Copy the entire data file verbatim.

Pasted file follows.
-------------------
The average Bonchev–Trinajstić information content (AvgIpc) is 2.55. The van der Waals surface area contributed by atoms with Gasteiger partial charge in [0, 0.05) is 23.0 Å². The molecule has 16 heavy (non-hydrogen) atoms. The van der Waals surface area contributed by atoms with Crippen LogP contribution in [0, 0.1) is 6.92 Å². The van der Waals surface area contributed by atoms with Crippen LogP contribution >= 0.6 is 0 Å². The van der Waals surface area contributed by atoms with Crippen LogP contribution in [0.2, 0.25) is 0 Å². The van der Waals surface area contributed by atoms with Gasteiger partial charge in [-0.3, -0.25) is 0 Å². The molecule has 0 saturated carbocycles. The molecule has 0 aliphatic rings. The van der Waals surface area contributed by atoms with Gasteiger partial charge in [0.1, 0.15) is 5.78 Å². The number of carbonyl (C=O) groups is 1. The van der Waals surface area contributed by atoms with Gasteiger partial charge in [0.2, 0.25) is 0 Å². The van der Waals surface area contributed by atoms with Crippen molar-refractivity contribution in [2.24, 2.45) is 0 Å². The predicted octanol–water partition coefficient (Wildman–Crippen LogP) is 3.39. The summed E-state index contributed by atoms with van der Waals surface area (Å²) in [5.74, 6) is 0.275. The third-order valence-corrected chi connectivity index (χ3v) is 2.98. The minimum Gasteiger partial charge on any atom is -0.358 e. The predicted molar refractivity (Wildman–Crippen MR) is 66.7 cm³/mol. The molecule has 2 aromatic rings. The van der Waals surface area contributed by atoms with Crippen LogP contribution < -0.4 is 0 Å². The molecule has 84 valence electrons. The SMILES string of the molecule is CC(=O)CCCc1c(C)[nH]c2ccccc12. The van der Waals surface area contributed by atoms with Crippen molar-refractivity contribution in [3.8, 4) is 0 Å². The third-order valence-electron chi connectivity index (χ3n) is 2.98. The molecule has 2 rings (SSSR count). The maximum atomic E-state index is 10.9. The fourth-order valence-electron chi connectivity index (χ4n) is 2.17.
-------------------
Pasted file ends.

The average Bonchev–Trinajstić information content (AvgIpc) is 2.55. The van der Waals surface area contributed by atoms with Gasteiger partial charge in [0, 0.05) is 23.0 Å². The molecule has 16 heavy (non-hydrogen) atoms. The van der Waals surface area contributed by atoms with Crippen LogP contribution in [0, 0.1) is 6.92 Å². The van der Waals surface area contributed by atoms with Crippen LogP contribution >= 0.6 is 0 Å². The van der Waals surface area contributed by atoms with Crippen LogP contribution in [0.2, 0.25) is 0 Å². The van der Waals surface area contributed by atoms with Gasteiger partial charge in [-0.3, -0.25) is 0 Å². The molecule has 0 saturated carbocycles. The molecule has 0 aliphatic rings. The van der Waals surface area contributed by atoms with Gasteiger partial charge in [0.1, 0.15) is 5.78 Å². The number of carbonyl (C=O) groups is 1. The van der Waals surface area contributed by atoms with Gasteiger partial charge in [0.2, 0.25) is 0 Å². The van der Waals surface area contributed by atoms with Crippen molar-refractivity contribution in [2.24, 2.45) is 0 Å². The predicted octanol–water partition coefficient (Wildman–Crippen LogP) is 3.39. The summed E-state index contributed by atoms with van der Waals surface area (Å²) in [5.74, 6) is 0.275. The third-order valence-corrected chi connectivity index (χ3v) is 2.98. The minimum Gasteiger partial charge on any atom is -0.358 e. The predicted molar refractivity (Wildman–Crippen MR) is 66.7 cm³/mol. The molecule has 2 aromatic rings. The van der Waals surface area contributed by atoms with Crippen LogP contribution < -0.4 is 0 Å². The molecule has 84 valence electrons. The SMILES string of the molecule is CC(=O)CCCc1c(C)[nH]c2ccccc12. The van der Waals surface area contributed by atoms with Crippen molar-refractivity contribution in [3.8, 4) is 0 Å². The third-order valence-electron chi connectivity index (χ3n) is 2.98. The molecule has 2 rings (SSSR count). The maximum atomic E-state index is 10.9. The fourth-order valence-electron chi connectivity index (χ4n) is 2.17.